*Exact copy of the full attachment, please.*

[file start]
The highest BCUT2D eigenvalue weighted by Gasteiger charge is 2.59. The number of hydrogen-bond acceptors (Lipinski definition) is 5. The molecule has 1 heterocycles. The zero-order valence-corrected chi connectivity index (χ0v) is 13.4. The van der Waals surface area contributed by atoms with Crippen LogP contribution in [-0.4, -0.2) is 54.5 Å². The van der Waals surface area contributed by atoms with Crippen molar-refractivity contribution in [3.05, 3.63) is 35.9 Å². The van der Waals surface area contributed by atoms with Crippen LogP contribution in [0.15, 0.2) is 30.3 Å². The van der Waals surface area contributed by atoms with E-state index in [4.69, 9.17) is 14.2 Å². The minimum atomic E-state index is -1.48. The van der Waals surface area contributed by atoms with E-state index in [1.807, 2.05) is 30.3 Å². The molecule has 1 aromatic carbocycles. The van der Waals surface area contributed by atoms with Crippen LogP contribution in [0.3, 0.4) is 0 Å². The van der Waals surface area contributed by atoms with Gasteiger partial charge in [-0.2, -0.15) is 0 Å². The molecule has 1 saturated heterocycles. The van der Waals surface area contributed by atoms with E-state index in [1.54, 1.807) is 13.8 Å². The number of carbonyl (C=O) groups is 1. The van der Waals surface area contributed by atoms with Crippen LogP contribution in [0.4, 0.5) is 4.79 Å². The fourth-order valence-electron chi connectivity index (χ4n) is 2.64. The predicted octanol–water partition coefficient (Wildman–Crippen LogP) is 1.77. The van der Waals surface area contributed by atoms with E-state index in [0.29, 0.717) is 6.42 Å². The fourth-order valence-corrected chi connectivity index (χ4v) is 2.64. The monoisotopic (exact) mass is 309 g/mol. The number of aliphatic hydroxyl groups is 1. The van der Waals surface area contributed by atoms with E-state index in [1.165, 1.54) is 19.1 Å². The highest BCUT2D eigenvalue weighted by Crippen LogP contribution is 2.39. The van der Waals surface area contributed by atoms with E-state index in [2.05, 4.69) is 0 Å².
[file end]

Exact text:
The highest BCUT2D eigenvalue weighted by Gasteiger charge is 2.59. The number of hydrogen-bond acceptors (Lipinski definition) is 5. The molecule has 1 heterocycles. The zero-order valence-corrected chi connectivity index (χ0v) is 13.4. The van der Waals surface area contributed by atoms with Crippen LogP contribution in [-0.4, -0.2) is 54.5 Å². The van der Waals surface area contributed by atoms with Crippen molar-refractivity contribution in [3.05, 3.63) is 35.9 Å². The van der Waals surface area contributed by atoms with Crippen LogP contribution in [0.15, 0.2) is 30.3 Å². The van der Waals surface area contributed by atoms with E-state index in [4.69, 9.17) is 14.2 Å². The minimum atomic E-state index is -1.48. The van der Waals surface area contributed by atoms with E-state index in [1.807, 2.05) is 30.3 Å². The molecule has 1 aromatic carbocycles. The van der Waals surface area contributed by atoms with Crippen LogP contribution in [0.3, 0.4) is 0 Å². The van der Waals surface area contributed by atoms with Gasteiger partial charge in [-0.2, -0.15) is 0 Å². The molecule has 1 saturated heterocycles. The van der Waals surface area contributed by atoms with E-state index in [1.54, 1.807) is 13.8 Å². The number of carbonyl (C=O) groups is 1. The van der Waals surface area contributed by atoms with Crippen LogP contribution in [0.4, 0.5) is 4.79 Å². The fourth-order valence-electron chi connectivity index (χ4n) is 2.64. The predicted octanol–water partition coefficient (Wildman–Crippen LogP) is 1.77. The van der Waals surface area contributed by atoms with E-state index in [0.29, 0.717) is 6.42 Å². The fourth-order valence-corrected chi connectivity index (χ4v) is 2.64. The monoisotopic (exact) mass is 309 g/mol. The number of aliphatic hydroxyl groups is 1. The van der Waals surface area contributed by atoms with E-state index in [1.165, 1.54) is 19.1 Å². The highest BCUT2D eigenvalue weighted by Crippen LogP contribution is 2.39. The van der Waals surface area contributed by atoms with E-state index in [2.05, 4.69) is 0 Å².